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Diana February 24, 2012

Growing up, I had a long laundry list of all the things that my mother was doing wrong in parenting, homemaking, you name it. That list lasted until our eldest turned about two, and I was plunged into hardcore parenting – and realized that not only was I not so hot as a parent, but I was not even keeping up with my mom. Having done it for a bit now, I am much more into showing grace for my mom’s foibles – she did an awesome job for where she was coming from (and probably better than I’m doing).

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Lisa Maria February 25, 2012

Beautifully written Bailey…you’ve answered this reader’s question with so much wisdom and tact. As the mother of 21 yr old, 19 yr old and 15 yr old daughters, it was good to see the daughter’s perspective. I know I’m not perfect but my children’s judgement of me does hurt. I guess all mothers want to continue being loved and adored by their children as they were when they were little. There is no love so unconditional as a child’s. I absolutely agree that grace is vital part of the parent-child relationship…its something I’ve been trying to show my own children. Hopefully when they read this they will recognize it for themselves and come to understand that love does indeed cover over a multitude of sins.

Thank you for a wonderful article and God bless you!

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Laura February 25, 2012

My mom and I have always had a good relationship and respected each others household decision. But I had a hard time understanding my mom’s emotional and relationship decisions, until I realized that she was not just a person, but a woman, and she has hurts and regrets as well. After I was able to see from her eyes what she’s been through, now I see her as strong and wonderful, not weak and cowardly. And my heart hurts for her. You can’t have compassion for someone until you can see through their eyes. Thanks for this post, you’ve reminded me to call my mom and tell her I love her!

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gail February 26, 2012

This is a beautiful picture of real life. Thank you for sharing your heart. You placed your mother in a very God-honoring light all the while telling of the struggles young ladies encounter. This is how God meant relationships to be! ~♥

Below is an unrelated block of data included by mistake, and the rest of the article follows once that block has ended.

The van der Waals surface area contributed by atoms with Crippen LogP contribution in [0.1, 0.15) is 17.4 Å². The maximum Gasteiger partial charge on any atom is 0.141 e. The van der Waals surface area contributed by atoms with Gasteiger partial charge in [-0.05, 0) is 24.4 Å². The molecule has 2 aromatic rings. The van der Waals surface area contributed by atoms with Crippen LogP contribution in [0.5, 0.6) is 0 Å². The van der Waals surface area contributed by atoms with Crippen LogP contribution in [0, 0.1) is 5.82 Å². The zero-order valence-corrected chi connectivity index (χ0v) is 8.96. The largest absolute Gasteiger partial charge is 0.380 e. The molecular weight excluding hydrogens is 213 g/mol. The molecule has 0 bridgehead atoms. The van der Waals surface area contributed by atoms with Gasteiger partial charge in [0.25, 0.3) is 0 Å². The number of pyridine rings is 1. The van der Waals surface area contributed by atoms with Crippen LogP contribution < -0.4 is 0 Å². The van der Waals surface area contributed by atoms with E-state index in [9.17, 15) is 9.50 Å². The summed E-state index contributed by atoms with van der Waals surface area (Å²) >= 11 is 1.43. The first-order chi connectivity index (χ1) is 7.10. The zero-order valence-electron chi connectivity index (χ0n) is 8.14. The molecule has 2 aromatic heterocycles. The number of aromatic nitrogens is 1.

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His.talmidat February 27, 2012

I, a mom of 3, happen to be spending a few weeks at my parents. Your post couldn’t have come at a better time. As I face many of the things that drove me crazy as a kid, I think of grace and sigh with a giggle instead of a grumbly heart. What you say is true and if we don’t learn it while under mom’s roof as a kid, God will make sure we learn it eventually! Thank you!

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Jamie (@va_grown) February 28, 2012

What a lovely response to the question! We don’t have to agree with our mothers, but we are called to love and honor them anyway. Perhaps it’s a training ground for the love, respect, and submission that comes between a husband and wife later? You never get to run your house COMPLETELY your own way. (As our recent dust up about paint colors illustrates!) 🙂

Seeing the daughters’ side is a great perspective too, though. I DO want to raise my daughter to be a thinker, and a problem-solver, and a homemaker in her own right–not just a copy of myself. It certainly brings up the question of how I can give my daughter freedom to explore ideas, options, and creativity within the bounds of our home to hone the skills she’ll use outside of it and not just give her a list of “chores” and expect everything to be done my way. What are the important things I feel MUST be my way, and what can she be given rein to experiment with in her own way?

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Celena May 31, 2012

Wow, what a point Jamie. So incredibly true. My daughter is a young 3, and we are pretty similar in a lot of ways… and I can see us knocking heads a bit as she gets older. I needed this post, because it’s so true. If I can value her ways of doing things and her priorities, as long as the things that need to be done get done, why does it matter? Does it matter if she brushes her teeth before she picks up her room at bedime? No. Does it matter if she wants to sit on the floor to read her bedtime stories instead of in her bed? No. Does it matter that she wants to vacuum BEFORE she helps dust? No, not really. So instead of arguing with her over the little things, I will try to be more patient and just let her do them, offering help/guidance when needed. She always amazes me because she is so much more capable than I give her credit for. Thank you for the reminder!